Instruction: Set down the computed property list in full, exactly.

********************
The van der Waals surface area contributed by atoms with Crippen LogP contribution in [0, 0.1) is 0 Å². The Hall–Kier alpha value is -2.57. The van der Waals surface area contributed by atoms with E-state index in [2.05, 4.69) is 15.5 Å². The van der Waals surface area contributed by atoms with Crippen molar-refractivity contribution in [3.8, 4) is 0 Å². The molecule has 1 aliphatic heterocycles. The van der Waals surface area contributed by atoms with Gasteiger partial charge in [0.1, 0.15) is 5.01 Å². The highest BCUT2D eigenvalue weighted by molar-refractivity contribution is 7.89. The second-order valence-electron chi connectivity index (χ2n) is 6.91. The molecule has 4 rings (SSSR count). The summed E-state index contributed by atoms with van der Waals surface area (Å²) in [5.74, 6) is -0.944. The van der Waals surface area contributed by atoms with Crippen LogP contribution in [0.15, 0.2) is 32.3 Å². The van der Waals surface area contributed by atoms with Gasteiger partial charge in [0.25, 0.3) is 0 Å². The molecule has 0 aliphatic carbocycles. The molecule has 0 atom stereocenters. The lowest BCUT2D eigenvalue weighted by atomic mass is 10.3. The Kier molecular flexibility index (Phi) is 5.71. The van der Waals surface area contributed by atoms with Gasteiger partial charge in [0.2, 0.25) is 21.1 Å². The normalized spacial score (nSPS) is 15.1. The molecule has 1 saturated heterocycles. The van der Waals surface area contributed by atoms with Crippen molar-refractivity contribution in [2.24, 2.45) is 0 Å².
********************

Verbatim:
The van der Waals surface area contributed by atoms with Crippen LogP contribution in [0, 0.1) is 0 Å². The Hall–Kier alpha value is -2.57. The van der Waals surface area contributed by atoms with E-state index in [2.05, 4.69) is 15.5 Å². The van der Waals surface area contributed by atoms with Crippen molar-refractivity contribution in [3.8, 4) is 0 Å². The molecule has 1 aliphatic heterocycles. The van der Waals surface area contributed by atoms with Gasteiger partial charge in [0.1, 0.15) is 5.01 Å². The highest BCUT2D eigenvalue weighted by molar-refractivity contribution is 7.89. The second-order valence-electron chi connectivity index (χ2n) is 6.91. The molecule has 4 rings (SSSR count). The summed E-state index contributed by atoms with van der Waals surface area (Å²) in [5.74, 6) is -0.944. The van der Waals surface area contributed by atoms with Crippen LogP contribution in [0.15, 0.2) is 32.3 Å². The van der Waals surface area contributed by atoms with Gasteiger partial charge in [0.25, 0.3) is 0 Å². The molecule has 0 aliphatic carbocycles. The molecule has 0 atom stereocenters. The lowest BCUT2D eigenvalue weighted by atomic mass is 10.3. The Kier molecular flexibility index (Phi) is 5.71. The van der Waals surface area contributed by atoms with Gasteiger partial charge in [0.2, 0.25) is 21.1 Å². The normalized spacial score (nSPS) is 15.1. The molecule has 1 saturated heterocycles. The van der Waals surface area contributed by atoms with Crippen molar-refractivity contribution in [2.24, 2.45) is 0 Å².